2002-03: High-That championship season! Melo, GMac, Warrick, Edelin, Duany, Forth, Pace, and McNeil, and an incredible year filled with a lifetime of memories capped off by the big night in New Orleans to get “those four seconds back” and beat Kansas in the title game. Low-Are there any downers after a season of cutting down the nets?

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2003-04: High-Saving the defending national champions from an embarrassing first-round NCAA exit, current assistant coach Gerry McNamara single-handedly shot the Orange past BYU with nine 3-pointers on route to a school record 43 points in a postseason game, in the 80-75 victory. Low-Losing in the first game played since the national title to unranked Charlotte 96-92 in the Dome season opener, trailing by as many as 23 points in the second half, and suffering the first loss in a Dome opener in the building’s history.

2004-05: High-Jumping out to a 20-1 start and beating Connecticut and West Virginia on route to the Big East title. Low-That 3-point basket by Vermont’s T. J. Sorrentine with just over a minute to play in overtime that clinched the Catamounts 60-57 upset win in the NCAA opener at Worcester.

2005-06: High-The Gerry McNamara show was a Broadway smash hit (“Overrated?”), with a four day run of thrilling comebacks and crazy finishes on route to an improbable Big East title with victories over Cincinnati, Connecticut, Georgetown and Pittsburgh. Low-The 108-69 loss at DePaul, the worst margin of defeat (39 points) in the Boeheim era.

2006-07: High-The NIT record crowd of 26,272 that showed up at the Dome to support the NCAA-snubbed Orange in a second-round win over San Diego State. Low-The fact that even with 22 victories and winning seven of its last nine games, SU was left out of the NCAA field, and never received a complete explanation from tournament chair Gary Walters, the since-retired Princeton athletics director.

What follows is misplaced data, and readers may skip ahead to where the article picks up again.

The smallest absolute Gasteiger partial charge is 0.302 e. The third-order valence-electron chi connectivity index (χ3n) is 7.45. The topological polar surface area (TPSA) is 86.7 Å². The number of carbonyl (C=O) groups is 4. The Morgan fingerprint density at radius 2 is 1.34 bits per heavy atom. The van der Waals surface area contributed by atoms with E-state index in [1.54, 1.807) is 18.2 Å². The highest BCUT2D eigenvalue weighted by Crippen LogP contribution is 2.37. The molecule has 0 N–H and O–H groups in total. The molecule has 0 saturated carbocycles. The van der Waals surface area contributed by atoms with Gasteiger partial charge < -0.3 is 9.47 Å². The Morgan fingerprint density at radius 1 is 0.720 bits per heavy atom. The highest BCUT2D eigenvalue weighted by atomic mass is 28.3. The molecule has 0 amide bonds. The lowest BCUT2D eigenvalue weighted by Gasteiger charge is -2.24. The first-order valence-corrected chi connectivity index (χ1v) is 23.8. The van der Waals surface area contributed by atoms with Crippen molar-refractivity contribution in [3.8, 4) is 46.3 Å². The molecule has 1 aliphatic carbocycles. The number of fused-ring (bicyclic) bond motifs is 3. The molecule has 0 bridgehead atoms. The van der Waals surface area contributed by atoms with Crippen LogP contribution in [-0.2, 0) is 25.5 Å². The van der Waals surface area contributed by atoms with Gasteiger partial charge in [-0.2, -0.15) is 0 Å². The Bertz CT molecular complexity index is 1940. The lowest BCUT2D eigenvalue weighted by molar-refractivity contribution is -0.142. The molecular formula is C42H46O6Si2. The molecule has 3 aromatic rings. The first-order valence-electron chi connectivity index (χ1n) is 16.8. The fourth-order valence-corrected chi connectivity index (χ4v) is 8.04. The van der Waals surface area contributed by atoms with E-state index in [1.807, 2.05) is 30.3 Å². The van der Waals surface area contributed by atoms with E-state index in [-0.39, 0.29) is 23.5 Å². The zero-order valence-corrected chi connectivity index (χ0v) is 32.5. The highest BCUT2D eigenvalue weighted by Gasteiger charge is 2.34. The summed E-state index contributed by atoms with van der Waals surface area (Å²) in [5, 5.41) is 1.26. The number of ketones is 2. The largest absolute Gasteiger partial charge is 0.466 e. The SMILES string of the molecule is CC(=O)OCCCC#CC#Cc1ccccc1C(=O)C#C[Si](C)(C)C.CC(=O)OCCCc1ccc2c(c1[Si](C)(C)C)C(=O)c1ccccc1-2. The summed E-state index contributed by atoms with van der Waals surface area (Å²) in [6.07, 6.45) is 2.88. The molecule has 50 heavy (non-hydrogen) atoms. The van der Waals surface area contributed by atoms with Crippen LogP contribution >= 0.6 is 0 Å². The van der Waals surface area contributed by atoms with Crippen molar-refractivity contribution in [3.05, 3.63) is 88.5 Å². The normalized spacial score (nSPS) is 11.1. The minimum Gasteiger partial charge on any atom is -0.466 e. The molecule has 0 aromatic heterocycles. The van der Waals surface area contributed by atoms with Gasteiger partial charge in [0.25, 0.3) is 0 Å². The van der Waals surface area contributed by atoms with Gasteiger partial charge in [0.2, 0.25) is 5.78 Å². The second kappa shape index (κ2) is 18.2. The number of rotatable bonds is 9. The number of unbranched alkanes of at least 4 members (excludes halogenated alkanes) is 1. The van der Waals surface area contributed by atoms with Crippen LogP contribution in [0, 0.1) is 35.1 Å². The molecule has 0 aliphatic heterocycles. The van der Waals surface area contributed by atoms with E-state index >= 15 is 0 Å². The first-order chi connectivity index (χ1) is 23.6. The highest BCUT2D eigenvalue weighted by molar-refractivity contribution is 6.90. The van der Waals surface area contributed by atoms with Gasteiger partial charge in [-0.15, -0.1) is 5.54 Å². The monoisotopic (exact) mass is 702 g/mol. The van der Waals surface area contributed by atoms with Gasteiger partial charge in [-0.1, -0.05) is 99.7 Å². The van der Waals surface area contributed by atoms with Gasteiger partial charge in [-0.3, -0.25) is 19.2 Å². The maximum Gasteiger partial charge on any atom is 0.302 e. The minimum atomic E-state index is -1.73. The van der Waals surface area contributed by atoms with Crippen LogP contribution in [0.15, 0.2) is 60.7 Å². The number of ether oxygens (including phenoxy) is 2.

2007-08: High-In an otherwise unremarkable NIT-ending season, Syracuse almost swept arch-rival Georgetown, losing by two in OT on the road, and then beating the No. 8 Hoyas in the Dome. Low-Dropping two games to Massachusetts at home, including a season-ending loss in the NIT third round. Boeheim has never beaten the Minutemen in four career meetings.

2008-09: High-In a game that was played over parts of two days and was 14 minutes shy of taking four hours to complete, Syracuse outlasted Connecticut in six overtimes in the Big East quarterfinals 127-117, the second longest game in Div. I history. Low-A dominating 30 point, 14 rebound performance by Oklahoma’s Blake Griffin in the Sooners 81-74 NCAA Sweet 16 victory at Memphis.